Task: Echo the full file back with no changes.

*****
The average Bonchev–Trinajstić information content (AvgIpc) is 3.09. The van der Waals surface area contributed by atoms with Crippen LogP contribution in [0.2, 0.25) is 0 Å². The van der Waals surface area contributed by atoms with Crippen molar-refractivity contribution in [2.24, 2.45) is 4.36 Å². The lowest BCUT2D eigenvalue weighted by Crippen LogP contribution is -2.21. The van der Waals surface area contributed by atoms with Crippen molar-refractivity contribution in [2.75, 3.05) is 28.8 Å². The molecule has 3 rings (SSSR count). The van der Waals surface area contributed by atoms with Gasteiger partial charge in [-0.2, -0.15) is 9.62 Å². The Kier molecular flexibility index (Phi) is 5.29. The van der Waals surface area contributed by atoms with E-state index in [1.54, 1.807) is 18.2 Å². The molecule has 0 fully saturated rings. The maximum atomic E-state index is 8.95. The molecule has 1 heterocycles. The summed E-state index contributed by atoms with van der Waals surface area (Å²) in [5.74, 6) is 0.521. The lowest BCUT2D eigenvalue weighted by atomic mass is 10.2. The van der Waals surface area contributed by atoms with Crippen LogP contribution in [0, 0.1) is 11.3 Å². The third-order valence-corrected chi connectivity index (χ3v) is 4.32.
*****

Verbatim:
The average Bonchev–Trinajstić information content (AvgIpc) is 3.09. The van der Waals surface area contributed by atoms with Crippen LogP contribution in [0.2, 0.25) is 0 Å². The van der Waals surface area contributed by atoms with Crippen molar-refractivity contribution in [2.24, 2.45) is 4.36 Å². The lowest BCUT2D eigenvalue weighted by Crippen LogP contribution is -2.21. The van der Waals surface area contributed by atoms with Crippen molar-refractivity contribution in [2.75, 3.05) is 28.8 Å². The molecule has 3 rings (SSSR count). The van der Waals surface area contributed by atoms with Gasteiger partial charge in [-0.2, -0.15) is 9.62 Å². The Kier molecular flexibility index (Phi) is 5.29. The van der Waals surface area contributed by atoms with E-state index in [1.54, 1.807) is 18.2 Å². The molecule has 0 fully saturated rings. The maximum atomic E-state index is 8.95. The molecule has 1 heterocycles. The summed E-state index contributed by atoms with van der Waals surface area (Å²) in [5.74, 6) is 0.521. The lowest BCUT2D eigenvalue weighted by atomic mass is 10.2. The van der Waals surface area contributed by atoms with Crippen LogP contribution in [0, 0.1) is 11.3 Å². The third-order valence-corrected chi connectivity index (χ3v) is 4.32.